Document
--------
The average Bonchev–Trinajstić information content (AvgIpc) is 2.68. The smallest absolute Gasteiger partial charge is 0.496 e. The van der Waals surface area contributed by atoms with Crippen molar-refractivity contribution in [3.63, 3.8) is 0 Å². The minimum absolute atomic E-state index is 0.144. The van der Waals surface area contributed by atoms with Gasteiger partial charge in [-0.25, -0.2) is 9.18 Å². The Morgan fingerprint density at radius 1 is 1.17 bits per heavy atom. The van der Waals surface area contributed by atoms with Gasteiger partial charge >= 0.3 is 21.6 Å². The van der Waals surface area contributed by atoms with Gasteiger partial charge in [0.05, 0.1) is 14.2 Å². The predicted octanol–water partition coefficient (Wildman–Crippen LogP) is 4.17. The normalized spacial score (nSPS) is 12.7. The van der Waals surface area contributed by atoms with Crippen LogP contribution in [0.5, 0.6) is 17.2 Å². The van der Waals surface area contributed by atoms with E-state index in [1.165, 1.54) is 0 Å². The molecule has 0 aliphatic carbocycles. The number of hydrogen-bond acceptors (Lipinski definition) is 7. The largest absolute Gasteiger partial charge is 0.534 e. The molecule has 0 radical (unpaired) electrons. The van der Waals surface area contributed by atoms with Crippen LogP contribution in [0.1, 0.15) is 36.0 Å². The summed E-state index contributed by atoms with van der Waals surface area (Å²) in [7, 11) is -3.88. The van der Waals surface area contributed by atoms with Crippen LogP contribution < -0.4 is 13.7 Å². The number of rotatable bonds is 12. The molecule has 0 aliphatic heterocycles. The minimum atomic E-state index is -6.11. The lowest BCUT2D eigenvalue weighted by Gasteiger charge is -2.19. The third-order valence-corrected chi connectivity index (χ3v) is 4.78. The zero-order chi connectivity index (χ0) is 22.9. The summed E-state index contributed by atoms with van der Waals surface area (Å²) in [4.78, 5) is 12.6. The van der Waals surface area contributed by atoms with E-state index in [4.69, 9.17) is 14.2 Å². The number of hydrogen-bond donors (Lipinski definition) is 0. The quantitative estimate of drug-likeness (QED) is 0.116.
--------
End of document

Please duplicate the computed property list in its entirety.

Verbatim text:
The average Bonchev–Trinajstić information content (AvgIpc) is 2.68. The smallest absolute Gasteiger partial charge is 0.496 e. The van der Waals surface area contributed by atoms with Crippen molar-refractivity contribution in [3.63, 3.8) is 0 Å². The minimum absolute atomic E-state index is 0.144. The van der Waals surface area contributed by atoms with Gasteiger partial charge in [-0.25, -0.2) is 9.18 Å². The Morgan fingerprint density at radius 1 is 1.17 bits per heavy atom. The van der Waals surface area contributed by atoms with Gasteiger partial charge >= 0.3 is 21.6 Å². The van der Waals surface area contributed by atoms with Gasteiger partial charge in [0.05, 0.1) is 14.2 Å². The predicted octanol–water partition coefficient (Wildman–Crippen LogP) is 4.17. The normalized spacial score (nSPS) is 12.7. The van der Waals surface area contributed by atoms with Crippen LogP contribution in [0.5, 0.6) is 17.2 Å². The van der Waals surface area contributed by atoms with E-state index in [1.165, 1.54) is 0 Å². The molecule has 0 aliphatic carbocycles. The number of hydrogen-bond acceptors (Lipinski definition) is 7. The largest absolute Gasteiger partial charge is 0.534 e. The molecule has 0 radical (unpaired) electrons. The van der Waals surface area contributed by atoms with Crippen LogP contribution in [0.1, 0.15) is 36.0 Å². The summed E-state index contributed by atoms with van der Waals surface area (Å²) in [7, 11) is -3.88. The van der Waals surface area contributed by atoms with Crippen LogP contribution < -0.4 is 13.7 Å². The number of rotatable bonds is 12. The molecule has 0 aliphatic heterocycles. The minimum atomic E-state index is -6.11. The lowest BCUT2D eigenvalue weighted by Gasteiger charge is -2.19. The third-order valence-corrected chi connectivity index (χ3v) is 4.78. The zero-order chi connectivity index (χ0) is 22.9. The summed E-state index contributed by atoms with van der Waals surface area (Å²) in [4.78, 5) is 12.6. The van der Waals surface area contributed by atoms with E-state index in [4.69, 9.17) is 14.2 Å². The number of hydrogen-bond donors (Lipinski definition) is 0. The quantitative estimate of drug-likeness (QED) is 0.116.